4. It could be that some versions of Android were better configured to handle low RAM devices better than others. My first Android device had 512MB of RAM but was doing quite well with multitasking. One reason for this may be the fact that apps are progressively getting more complex in functionality which also means bigger apps sizes and more resource requirements which has seen a few applications either drop support for older Android operating systems (which by extension implies older devices in some cases) or maintain different versions of the app for different Android operating system. My major gripe with the device then was the very limited internal memory for app installation.

    I hope newer low-end Android device will be equipped with 1GB of RAM or at least 768MB, even with the promise of KitKat and later Android versions improving on memory/resource management and general performance.

  5. I recently flashed a 4.4.2 custom rom on my phone with 512mb ram and it’s much more better than JB on a 512mb ram and multitasking is ok but not great so seems like Google’s promise is true but even with that, I believe the standard for low-end androids should be at least 768mb.

  6. I really find it amusing when we are talking about the mass market and people start talking about custom ROMs. Those are exclusively techie/geeky solutions, and hence niche.

  7. MuyoSan, if you are knowledgeable enough to worry, and be particular about, OTA updates, then you are a candidate for custom ROMs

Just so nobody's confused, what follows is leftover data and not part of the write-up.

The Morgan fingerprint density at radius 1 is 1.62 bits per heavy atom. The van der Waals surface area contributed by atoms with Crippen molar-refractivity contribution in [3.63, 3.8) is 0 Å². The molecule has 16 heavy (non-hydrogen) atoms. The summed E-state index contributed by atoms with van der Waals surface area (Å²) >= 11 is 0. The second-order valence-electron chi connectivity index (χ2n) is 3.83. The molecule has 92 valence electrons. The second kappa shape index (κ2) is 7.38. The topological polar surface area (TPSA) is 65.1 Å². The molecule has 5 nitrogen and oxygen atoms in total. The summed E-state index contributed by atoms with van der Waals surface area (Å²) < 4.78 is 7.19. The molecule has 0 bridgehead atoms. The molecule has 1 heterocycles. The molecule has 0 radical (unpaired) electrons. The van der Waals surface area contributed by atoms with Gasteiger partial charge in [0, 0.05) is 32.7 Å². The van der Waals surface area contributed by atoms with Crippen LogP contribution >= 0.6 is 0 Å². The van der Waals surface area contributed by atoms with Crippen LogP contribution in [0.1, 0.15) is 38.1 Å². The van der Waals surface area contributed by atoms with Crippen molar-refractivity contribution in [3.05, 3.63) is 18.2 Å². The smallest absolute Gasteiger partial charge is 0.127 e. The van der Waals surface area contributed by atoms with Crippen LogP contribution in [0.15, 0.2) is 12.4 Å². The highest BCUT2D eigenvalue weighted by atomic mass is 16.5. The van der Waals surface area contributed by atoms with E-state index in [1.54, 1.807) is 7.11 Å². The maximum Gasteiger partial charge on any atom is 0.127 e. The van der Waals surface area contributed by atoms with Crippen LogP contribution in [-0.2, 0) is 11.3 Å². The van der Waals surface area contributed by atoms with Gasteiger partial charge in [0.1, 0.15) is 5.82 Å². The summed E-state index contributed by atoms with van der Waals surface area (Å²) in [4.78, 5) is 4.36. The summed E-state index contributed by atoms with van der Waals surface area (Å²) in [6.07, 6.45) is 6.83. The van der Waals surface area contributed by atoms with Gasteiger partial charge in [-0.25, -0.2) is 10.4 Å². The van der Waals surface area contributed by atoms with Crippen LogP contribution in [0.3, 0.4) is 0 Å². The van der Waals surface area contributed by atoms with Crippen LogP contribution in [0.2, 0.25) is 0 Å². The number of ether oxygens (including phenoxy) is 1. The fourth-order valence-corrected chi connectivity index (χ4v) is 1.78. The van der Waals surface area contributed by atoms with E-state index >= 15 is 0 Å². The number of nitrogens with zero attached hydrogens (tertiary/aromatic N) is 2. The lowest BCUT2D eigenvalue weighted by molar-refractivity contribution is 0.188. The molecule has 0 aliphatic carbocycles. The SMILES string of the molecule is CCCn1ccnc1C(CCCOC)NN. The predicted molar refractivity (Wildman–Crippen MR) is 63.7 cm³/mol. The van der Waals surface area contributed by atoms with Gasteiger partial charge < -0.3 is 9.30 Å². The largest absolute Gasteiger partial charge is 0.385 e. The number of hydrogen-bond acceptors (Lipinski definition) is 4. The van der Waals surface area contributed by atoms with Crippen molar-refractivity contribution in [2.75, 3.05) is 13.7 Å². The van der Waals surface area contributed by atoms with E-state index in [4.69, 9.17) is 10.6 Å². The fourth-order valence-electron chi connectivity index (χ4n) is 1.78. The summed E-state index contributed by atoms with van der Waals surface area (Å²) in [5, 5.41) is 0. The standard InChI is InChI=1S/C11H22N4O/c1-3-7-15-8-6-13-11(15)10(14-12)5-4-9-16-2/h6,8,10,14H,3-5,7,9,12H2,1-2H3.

That apart, how many people are using custom ROMs? We may not be able to say, precisely. See http://www.dailytech.com/Quick+Note+CyanogenMod+Hits+5+Million+Users/article31555.htm

    You could be surprised that quite many people do, just like many many people download and use apps.

    If many people are not using (gearing up to use /) custom ROMs, how did CyanogenMod Inc get investors to put down cold cash, and form a full blown company?

    See…

    http://techcrunch.com/2013/09/18/cyanogen-mod-7m-benchmark/

    http://phandroid.com/2013/12/19/cyanogenmod-funding/

  8. // // I really find it amusing when we are talking about the mass market and people start talking about custom ROMs. Those are exclusively techie/ geeky solutions, and hence niche.//

    My mentor loves to say, ‘if you want to know what the future holds, look at things through the eyes of a baby.’

    YOU could, if you wish, adapt, saying, ‘if you want to know what the mobile future holds, look at things through the eyes of a Mobile Baby’ . A baby like eye_bee_kay.

    This is not amusing, na serious mata so stop that mirth, Mr Mo.

    CyanogenMod would soon de_niche_fy amusing democratize the use of custom ROMs..

  9. Its actually funny when people talk about mass market and os upgrade and conveniently leave out custom roms.
    A real noob does not care about os upgrade. A good case in point are so many ladies around me using android phones. They care less if its using gingerbread or kitkat as long at it supports the apps they need.
    Just like ibk said, when someone begins to care about os upgrades, then they will begin to care about custom roms, go check nairaland for proof (we are talking non techy geeks here).
    For android, concerns about os upgrade is gradually encroaching into the mass market, so is using of custom rom.
    If custom roms is still niche, then os upgrades is also niche. I believe the two now go together.

  10. Some good points you raised there @bily. People who care so much about operating system upgrades probably know a thing or two about rooting and custom ROMs. Even for iOS users with Apple’s reputation for operating system updates on yearly bases, there are so many people I know who own iPhone 4s still on the original iOS version that it came with and are not even bothered or probably not aware of iOS updates.

    Some of them still don’t even update their installed applications just to show how much aware these people are.